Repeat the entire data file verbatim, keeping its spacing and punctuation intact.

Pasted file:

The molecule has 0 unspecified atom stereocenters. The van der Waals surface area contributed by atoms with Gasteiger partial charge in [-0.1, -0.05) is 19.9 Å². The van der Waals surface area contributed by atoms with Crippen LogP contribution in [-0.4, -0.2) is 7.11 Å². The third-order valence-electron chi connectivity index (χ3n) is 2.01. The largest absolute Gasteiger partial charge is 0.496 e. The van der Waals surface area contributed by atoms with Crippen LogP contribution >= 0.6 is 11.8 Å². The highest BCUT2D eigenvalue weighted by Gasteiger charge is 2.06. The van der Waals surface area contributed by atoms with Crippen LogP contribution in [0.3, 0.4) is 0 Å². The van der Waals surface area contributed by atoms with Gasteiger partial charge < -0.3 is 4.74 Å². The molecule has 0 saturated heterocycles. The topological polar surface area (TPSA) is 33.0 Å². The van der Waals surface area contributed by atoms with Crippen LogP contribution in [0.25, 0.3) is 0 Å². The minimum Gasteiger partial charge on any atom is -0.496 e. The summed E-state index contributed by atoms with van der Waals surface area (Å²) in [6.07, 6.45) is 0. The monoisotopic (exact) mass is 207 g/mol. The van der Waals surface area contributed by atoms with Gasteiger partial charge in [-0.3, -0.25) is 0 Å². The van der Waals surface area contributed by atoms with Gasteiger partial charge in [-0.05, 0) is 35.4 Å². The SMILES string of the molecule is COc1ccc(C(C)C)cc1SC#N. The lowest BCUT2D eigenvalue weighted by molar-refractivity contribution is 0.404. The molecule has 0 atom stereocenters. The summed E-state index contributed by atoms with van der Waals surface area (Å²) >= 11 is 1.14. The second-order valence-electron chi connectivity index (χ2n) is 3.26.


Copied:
The molecule has 0 unspecified atom stereocenters. The van der Waals surface area contributed by atoms with Gasteiger partial charge in [-0.1, -0.05) is 19.9 Å². The van der Waals surface area contributed by atoms with Crippen LogP contribution in [-0.4, -0.2) is 7.11 Å². The third-order valence-electron chi connectivity index (χ3n) is 2.01. The largest absolute Gasteiger partial charge is 0.496 e. The van der Waals surface area contributed by atoms with Crippen LogP contribution >= 0.6 is 11.8 Å². The highest BCUT2D eigenvalue weighted by Gasteiger charge is 2.06. The van der Waals surface area contributed by atoms with Crippen LogP contribution in [0.3, 0.4) is 0 Å². The van der Waals surface area contributed by atoms with Gasteiger partial charge < -0.3 is 4.74 Å². The molecule has 0 saturated heterocycles. The topological polar surface area (TPSA) is 33.0 Å². The van der Waals surface area contributed by atoms with Crippen LogP contribution in [0.25, 0.3) is 0 Å². The minimum Gasteiger partial charge on any atom is -0.496 e. The summed E-state index contributed by atoms with van der Waals surface area (Å²) in [6.07, 6.45) is 0. The monoisotopic (exact) mass is 207 g/mol. The van der Waals surface area contributed by atoms with Gasteiger partial charge in [-0.3, -0.25) is 0 Å². The van der Waals surface area contributed by atoms with Gasteiger partial charge in [-0.05, 0) is 35.4 Å². The SMILES string of the molecule is COc1ccc(C(C)C)cc1SC#N. The lowest BCUT2D eigenvalue weighted by molar-refractivity contribution is 0.404. The molecule has 0 atom stereocenters. The summed E-state index contributed by atoms with van der Waals surface area (Å²) >= 11 is 1.14. The second-order valence-electron chi connectivity index (χ2n) is 3.26.